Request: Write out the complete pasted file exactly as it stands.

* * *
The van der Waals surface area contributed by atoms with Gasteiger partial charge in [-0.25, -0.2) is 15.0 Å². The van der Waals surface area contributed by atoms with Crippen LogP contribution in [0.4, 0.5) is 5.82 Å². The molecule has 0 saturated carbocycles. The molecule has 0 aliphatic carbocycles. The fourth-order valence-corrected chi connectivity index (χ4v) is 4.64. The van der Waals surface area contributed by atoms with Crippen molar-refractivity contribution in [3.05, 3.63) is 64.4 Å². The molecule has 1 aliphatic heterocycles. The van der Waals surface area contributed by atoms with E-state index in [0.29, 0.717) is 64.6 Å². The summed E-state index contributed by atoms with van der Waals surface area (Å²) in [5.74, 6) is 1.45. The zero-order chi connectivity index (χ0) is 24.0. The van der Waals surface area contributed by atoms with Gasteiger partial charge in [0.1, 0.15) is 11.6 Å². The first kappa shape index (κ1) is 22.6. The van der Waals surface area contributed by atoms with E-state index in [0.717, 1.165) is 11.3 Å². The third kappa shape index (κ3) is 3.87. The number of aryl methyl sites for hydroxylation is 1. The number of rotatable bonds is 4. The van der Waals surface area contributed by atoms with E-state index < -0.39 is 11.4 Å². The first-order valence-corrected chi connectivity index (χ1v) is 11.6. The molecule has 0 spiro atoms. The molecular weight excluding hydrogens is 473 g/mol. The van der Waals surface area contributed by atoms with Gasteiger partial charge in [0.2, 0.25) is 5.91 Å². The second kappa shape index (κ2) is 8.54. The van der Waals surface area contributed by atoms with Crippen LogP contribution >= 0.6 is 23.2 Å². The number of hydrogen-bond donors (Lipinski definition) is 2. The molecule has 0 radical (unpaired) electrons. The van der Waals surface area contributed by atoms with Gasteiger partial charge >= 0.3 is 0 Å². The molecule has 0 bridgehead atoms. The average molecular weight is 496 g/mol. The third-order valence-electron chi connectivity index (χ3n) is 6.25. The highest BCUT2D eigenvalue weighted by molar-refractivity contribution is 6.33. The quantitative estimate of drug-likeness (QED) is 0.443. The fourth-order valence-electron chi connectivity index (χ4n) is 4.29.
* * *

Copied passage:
The van der Waals surface area contributed by atoms with Gasteiger partial charge in [-0.25, -0.2) is 15.0 Å². The van der Waals surface area contributed by atoms with Crippen LogP contribution in [0.4, 0.5) is 5.82 Å². The molecule has 0 saturated carbocycles. The molecule has 0 aliphatic carbocycles. The fourth-order valence-corrected chi connectivity index (χ4v) is 4.64. The van der Waals surface area contributed by atoms with Crippen molar-refractivity contribution in [3.05, 3.63) is 64.4 Å². The molecule has 1 aliphatic heterocycles. The van der Waals surface area contributed by atoms with E-state index in [0.29, 0.717) is 64.6 Å². The summed E-state index contributed by atoms with van der Waals surface area (Å²) in [5.74, 6) is 1.45. The zero-order chi connectivity index (χ0) is 24.0. The van der Waals surface area contributed by atoms with Gasteiger partial charge in [0.1, 0.15) is 11.6 Å². The first kappa shape index (κ1) is 22.6. The van der Waals surface area contributed by atoms with E-state index in [0.717, 1.165) is 11.3 Å². The third kappa shape index (κ3) is 3.87. The number of aryl methyl sites for hydroxylation is 1. The number of rotatable bonds is 4. The van der Waals surface area contributed by atoms with E-state index < -0.39 is 11.4 Å². The first-order valence-corrected chi connectivity index (χ1v) is 11.6. The molecule has 0 spiro atoms. The molecular weight excluding hydrogens is 473 g/mol. The van der Waals surface area contributed by atoms with Gasteiger partial charge in [0.2, 0.25) is 5.91 Å². The second kappa shape index (κ2) is 8.54. The van der Waals surface area contributed by atoms with Crippen LogP contribution >= 0.6 is 23.2 Å². The number of hydrogen-bond donors (Lipinski definition) is 2. The molecule has 0 radical (unpaired) electrons. The van der Waals surface area contributed by atoms with Gasteiger partial charge >= 0.3 is 0 Å². The molecule has 0 bridgehead atoms. The average molecular weight is 496 g/mol. The third-order valence-electron chi connectivity index (χ3n) is 6.25. The highest BCUT2D eigenvalue weighted by molar-refractivity contribution is 6.33. The quantitative estimate of drug-likeness (QED) is 0.443. The fourth-order valence-electron chi connectivity index (χ4n) is 4.29.